One last point on my selections for today.  One fascinating article by Elia Kazan called “Audience Tomorrow” envisioned the war as creating a more diverse and democratic audience.  Reflecting on the Soldier Show program he wrote of the audience: “They were the citizens soldiers of democracy: tow heads, red heads, Italians, Negroes, Greeks, Irish.  The mood was congenial, the night soft, all about was harmony.”  (477)

Well, my ambivalence on this will not be resolved today or over my next two blogs on this volume.  I pray for the reader’s aid.

American Theatre and Modernism

The selections I read recently in American Stage: Writings on Theater from Washington Irving to Tony Kushner covered commentaries on the stage from the 1890s until the 1910s. I was struck by a few things, and although they have little to do with the main themes of this blog, they are interesting enough observations.  The previous sections showed Americans attempting to craft their own national theater.  We saw foreigners struck by the oddity of American theater and moral reformers worked to keep some of the more suspicious aspects of a democratic American culture (the leg shows) from corrupting the art.  We also saw a participatory audience and a mixture of classes.  At the turn of the century new concerns emerge and in many ways it looks like American theater was moving more toward Europe.  Yes, Shakespeare was always being played.  Booth seemed to have made his career from Shakespeare roles, but in the turn of the century the European influence struck me as overwhelming.  Perhaps this is because the turn of the century was an age of globalization and empire and we should not be surprised that Europe was driving the world’s cultural traditions, in the same way American culture acts the hegemon today.  Immigration from Europe also introduced folk stage traditions to the U.S.  It is on this point that I will start.

Ethnic Theater
Hutchins Hapgood write what I found to be the most interesting essay in this part of the collection.  He studied the rise of Yiddish theater companies and a Jewish immigrant stage culture in New York City.  Hapgood describe the Yiddish theater audiences as working class, political radically, and diverse.  “Into these three buildings crowd the Jews of all the Ghetto classes — the sweat-shop women with her baby, the day-laborer, the small Hester Street shopkeeper, the Russian-Jewish anarchist and socialist, the Ghetto rabbi and scholar, the poet, the journalist.  The poor and ignorant are in the great majority, but the learned, the intellectual and the progressive are also represented.” (173)  In the same section, Hapgood points out that even the selections were politically contested, with the radicals and intellectuals desiring a more serious, political tone, but the demands of the mass audience required these themes to be accessible.  Many plays touched directly on the Ghetto life.  The theater was also a cultural center in the Russian-Jewish communities of New York.  “He has not the loafing and porting instincts of the poor Christian, and spends his money for the theatre rather then for drink.  It is not only to see the play that the poor Jew goes to the theatre.  it is to see his friends and the actors.” (175)  This, however, was just one of many European influences of turn-of-the-century American theater.  There was also the influx of modernism.  Productions of the traditional Shakespeare and American burlesque shows do not go away but they are not sharing the stage with A Doll’s House, Joyce’s The Exiles, and Salome, not mention just a few.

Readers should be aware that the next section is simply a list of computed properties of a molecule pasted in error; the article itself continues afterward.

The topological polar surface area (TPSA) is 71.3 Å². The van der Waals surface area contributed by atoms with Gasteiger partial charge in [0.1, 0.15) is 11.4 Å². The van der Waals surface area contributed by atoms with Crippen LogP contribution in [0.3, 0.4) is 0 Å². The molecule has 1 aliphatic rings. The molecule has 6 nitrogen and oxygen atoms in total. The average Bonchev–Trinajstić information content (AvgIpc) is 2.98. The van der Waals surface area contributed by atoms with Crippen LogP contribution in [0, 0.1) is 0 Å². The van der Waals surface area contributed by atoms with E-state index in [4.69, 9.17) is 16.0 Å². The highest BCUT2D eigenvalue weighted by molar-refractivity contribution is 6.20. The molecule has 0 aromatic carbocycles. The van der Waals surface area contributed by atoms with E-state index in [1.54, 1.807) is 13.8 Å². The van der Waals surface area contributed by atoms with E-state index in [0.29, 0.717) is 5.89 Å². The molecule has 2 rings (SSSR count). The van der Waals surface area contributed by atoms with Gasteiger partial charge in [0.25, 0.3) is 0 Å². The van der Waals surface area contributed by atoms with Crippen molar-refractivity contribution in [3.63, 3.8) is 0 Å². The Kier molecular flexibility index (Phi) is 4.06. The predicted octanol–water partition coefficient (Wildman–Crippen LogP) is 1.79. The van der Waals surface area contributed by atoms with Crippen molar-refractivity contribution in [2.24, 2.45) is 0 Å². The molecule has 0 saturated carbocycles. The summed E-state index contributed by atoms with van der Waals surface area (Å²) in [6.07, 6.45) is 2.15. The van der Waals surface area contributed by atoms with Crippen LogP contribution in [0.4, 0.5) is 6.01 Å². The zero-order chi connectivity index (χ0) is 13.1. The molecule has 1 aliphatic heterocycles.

The introduction of modernism led Stark Young to write an article “Some American Dramatic Material,” which attempted to look to the U.S. South for American themes for theater.  (I expect this to be prophetic in the emergence of the Harlem Renaissance.)  Young’s position (written in 1912) was that American had a rich and untapped reservoir of thematic material, if writers would simply look to the South.  What does the South have?  A history of military defeat (Vicksburg and the Alamo he compared to Marathon).  The struggle between the old and new – the plantation and the railroad.  Their traditional romances.  “He likes sentiment and romance and a touch of heart.  He goes not always in customary suits of solemn black.” (229)  With a traditional gentry (almost an aristocracy), the themes of Southern theater may not be that unlike Shakespeare’s day.

Yet, the impact of European modernism – even if edited to American tastes – was strong in the 1910s.  Ezra Pound worked to bring to American audiences Joyce’s A Portrait of the Artist as a Young Man and eventually the play Exiles.  Now I have not read Pound in detail (eventually I will if this blog survives) but I do get the sense that he looked to the East and to Europe for inspiration and intellectual companionship.  His “Joyce and the Modern Stage” celebrates European high modernism, in particular Ibsen, but he was frustrated with his country’s hesitance in fully embracing the richness of modernism.  “But we cannot see ‘Ibsen.’ Those of us who were lucky saw Mansfield do the Peer Gynt.  I have seen a half-private resurrection of Hedda.  I think that those are the only two Ibsen plays that I have ever had the opportunity of seeing performed, and many others must be in like case.  Professionals tell us: ‘Oh, they have quickened the tempo.  Ibsen is too slow,’ and the like.  So we have Shaw; that is to say, Ibsen with the sombre reality taken out, a little Nietzsche put in to enliven things, and a technique of dialogue superadded from Wilde.” (260)  He even suggests that Joyce’s play, which Pound is attempting to promote, is almost too rich for American audiences. “So Mr. Joyce’s play is dangerous and unstagable because he is not playing with the subject of adultery, but because he is acturally driving in the mind upon the age-long problem o the rights of personality and of the responsibility of the intelligent individual for the conduct of those about him, upon the age-long question of the relative rights of intellect, and emotion, and sensation, and sentiment.” (265)

However, can a democratic culture ask these questions?